Protest groups are to picket the opening night of a controversial museum in Tower Hamlets this evening.
The Cable Street attraction sparked outrage when it was revealed it would not be a celebration of historical women of the East End as promised, but a show focusing on the notorious East End murderer and rapist Jack the Ripper.
The museum’s website states the show looks at the history of women in the East End in the Victorian era and explores “why so many women had little choice in their lives other that to turn to prostitution.”
Critics say the show glorifies violence against women and silences the voices of the Ripper’s victims.
Tower Hamlets Council’s suggestion that they were ‘misled’ by the original planning application has provoked a tidal wave of anger in the local area.
The Mayor of Tower Hamlets John Biggs has announced he will be boycotting the museum and a protest has been planned ahead of the opening.
Groups such as the National Assembly of Women, the Women’s Assembly Against Austerity and the Emily Wilding Davison Memorial Campaign plan to protest outside the museum dressed as suffragettes.
A petition calling on Tower Hamlets to revoke the museum’s planning permission, or force it to re-open as a women’s museum as originally promised has gathered over 3,000 signatures.
Becky Warnock, who started the petition, said that when she read about the museum “something clicked into action.” She told the East End Review: “I felt anger at the deceit involved, of the silencing of women’s voices in favour of a well trodden celebration of a famous murderer.”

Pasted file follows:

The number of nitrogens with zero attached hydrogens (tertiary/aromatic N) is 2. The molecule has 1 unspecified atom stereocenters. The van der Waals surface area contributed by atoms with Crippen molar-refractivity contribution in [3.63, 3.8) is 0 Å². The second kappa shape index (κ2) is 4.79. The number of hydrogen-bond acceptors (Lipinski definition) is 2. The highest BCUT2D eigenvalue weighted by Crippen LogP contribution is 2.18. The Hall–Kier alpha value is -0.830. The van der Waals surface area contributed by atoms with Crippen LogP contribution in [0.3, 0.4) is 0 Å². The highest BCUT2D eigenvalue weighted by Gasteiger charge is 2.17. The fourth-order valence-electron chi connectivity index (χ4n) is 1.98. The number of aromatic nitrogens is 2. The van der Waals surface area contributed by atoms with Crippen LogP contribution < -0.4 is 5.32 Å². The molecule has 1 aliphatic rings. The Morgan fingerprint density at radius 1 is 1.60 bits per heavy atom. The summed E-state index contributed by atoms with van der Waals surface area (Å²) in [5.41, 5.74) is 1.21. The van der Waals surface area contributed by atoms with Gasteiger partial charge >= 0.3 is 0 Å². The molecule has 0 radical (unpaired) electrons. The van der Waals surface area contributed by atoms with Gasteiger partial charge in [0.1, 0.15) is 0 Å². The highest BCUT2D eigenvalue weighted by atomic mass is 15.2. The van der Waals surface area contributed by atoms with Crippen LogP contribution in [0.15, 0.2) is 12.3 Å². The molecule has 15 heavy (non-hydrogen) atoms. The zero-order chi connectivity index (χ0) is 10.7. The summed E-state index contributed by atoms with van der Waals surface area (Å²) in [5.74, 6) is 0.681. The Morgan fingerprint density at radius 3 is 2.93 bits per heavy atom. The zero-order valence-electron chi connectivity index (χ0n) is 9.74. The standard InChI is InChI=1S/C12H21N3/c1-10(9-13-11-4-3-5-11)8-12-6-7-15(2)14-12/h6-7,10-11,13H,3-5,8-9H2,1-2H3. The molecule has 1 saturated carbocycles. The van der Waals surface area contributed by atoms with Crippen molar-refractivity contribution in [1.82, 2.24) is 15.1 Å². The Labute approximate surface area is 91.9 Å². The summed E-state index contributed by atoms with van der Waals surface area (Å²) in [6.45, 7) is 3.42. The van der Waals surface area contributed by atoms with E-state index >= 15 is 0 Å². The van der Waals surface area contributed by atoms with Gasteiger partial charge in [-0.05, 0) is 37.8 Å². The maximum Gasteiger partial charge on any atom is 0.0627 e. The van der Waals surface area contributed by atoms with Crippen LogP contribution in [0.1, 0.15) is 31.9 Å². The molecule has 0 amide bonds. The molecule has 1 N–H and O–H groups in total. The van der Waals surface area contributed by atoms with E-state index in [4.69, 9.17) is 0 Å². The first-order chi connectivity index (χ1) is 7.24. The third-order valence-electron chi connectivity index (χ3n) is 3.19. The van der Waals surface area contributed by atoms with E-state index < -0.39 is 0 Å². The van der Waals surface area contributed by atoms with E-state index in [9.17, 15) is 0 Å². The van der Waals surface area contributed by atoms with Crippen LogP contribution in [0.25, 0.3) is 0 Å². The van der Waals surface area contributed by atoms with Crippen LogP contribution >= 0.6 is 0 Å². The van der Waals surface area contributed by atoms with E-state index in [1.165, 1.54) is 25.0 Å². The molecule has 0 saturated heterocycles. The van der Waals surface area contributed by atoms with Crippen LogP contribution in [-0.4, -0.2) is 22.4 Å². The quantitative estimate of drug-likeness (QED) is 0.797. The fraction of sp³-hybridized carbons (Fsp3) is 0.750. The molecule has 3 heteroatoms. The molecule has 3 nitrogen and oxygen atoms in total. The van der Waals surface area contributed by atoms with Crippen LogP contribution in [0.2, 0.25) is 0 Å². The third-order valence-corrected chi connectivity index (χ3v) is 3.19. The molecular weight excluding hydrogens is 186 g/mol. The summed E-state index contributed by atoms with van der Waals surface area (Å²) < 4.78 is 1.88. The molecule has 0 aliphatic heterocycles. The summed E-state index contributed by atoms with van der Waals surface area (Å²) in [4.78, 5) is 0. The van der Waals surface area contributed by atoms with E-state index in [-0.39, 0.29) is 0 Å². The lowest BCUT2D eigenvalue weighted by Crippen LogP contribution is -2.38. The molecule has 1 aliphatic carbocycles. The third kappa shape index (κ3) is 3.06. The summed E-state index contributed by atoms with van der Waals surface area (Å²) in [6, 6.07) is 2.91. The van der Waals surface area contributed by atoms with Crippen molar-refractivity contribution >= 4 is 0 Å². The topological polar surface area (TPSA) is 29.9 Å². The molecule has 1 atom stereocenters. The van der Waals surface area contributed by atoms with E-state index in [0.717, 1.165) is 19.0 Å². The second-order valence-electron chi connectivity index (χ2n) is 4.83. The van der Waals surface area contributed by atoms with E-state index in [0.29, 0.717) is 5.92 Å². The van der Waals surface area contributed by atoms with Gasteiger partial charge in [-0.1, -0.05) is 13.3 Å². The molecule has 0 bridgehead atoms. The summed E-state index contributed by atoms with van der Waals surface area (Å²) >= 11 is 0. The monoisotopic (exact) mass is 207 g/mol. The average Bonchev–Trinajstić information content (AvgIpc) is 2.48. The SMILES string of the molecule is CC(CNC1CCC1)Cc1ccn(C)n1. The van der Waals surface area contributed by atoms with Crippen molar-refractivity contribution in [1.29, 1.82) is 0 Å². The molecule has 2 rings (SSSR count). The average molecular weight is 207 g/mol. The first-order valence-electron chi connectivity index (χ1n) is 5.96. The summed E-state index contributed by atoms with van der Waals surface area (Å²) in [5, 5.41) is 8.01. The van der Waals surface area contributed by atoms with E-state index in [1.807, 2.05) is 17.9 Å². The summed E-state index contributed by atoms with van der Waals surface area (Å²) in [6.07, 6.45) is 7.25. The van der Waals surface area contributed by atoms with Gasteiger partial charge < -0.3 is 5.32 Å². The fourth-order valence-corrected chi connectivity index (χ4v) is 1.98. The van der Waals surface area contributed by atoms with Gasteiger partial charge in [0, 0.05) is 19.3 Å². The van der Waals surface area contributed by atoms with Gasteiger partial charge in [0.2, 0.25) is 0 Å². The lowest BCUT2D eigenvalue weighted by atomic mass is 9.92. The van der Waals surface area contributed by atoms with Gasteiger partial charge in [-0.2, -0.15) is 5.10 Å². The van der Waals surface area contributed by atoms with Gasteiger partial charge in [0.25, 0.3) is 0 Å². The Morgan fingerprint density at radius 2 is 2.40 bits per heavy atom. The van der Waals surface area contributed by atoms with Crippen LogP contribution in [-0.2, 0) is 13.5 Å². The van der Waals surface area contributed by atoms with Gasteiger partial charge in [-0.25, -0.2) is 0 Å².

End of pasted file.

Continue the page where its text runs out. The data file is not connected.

“How can we expect to stop the violent crimes against women in today’s society if we continue to celebrate their killers and only remember women as victims? Let’s celebrate all the incredible women that have paved the path before for all of us!”
Warnock said accused the museum of being a cultural organisation that “glorifies the horrific violence the women were subjected to.”
“This victim blaming attitude is unacceptable and cannot be tolerated,” she added.
Tower Hamlets’ Mayor Biggs described the decision to open a Jack the Ripper museum instead of one celebrating the history of women in the borough as “extremely disappointing”.
“It has become clear that the council’s planning department was misled by the applicant. We completely understand the concerns of the local community and elsewhere,” he said.
The Jack the Ripper museum, founded by former Head of Diversity at Google Mark Palmer Edgecumbe, has not responded to the East End Review’s request for comment.
The telephone number on the museum’s website connects to the office of a stockbrokers in the city.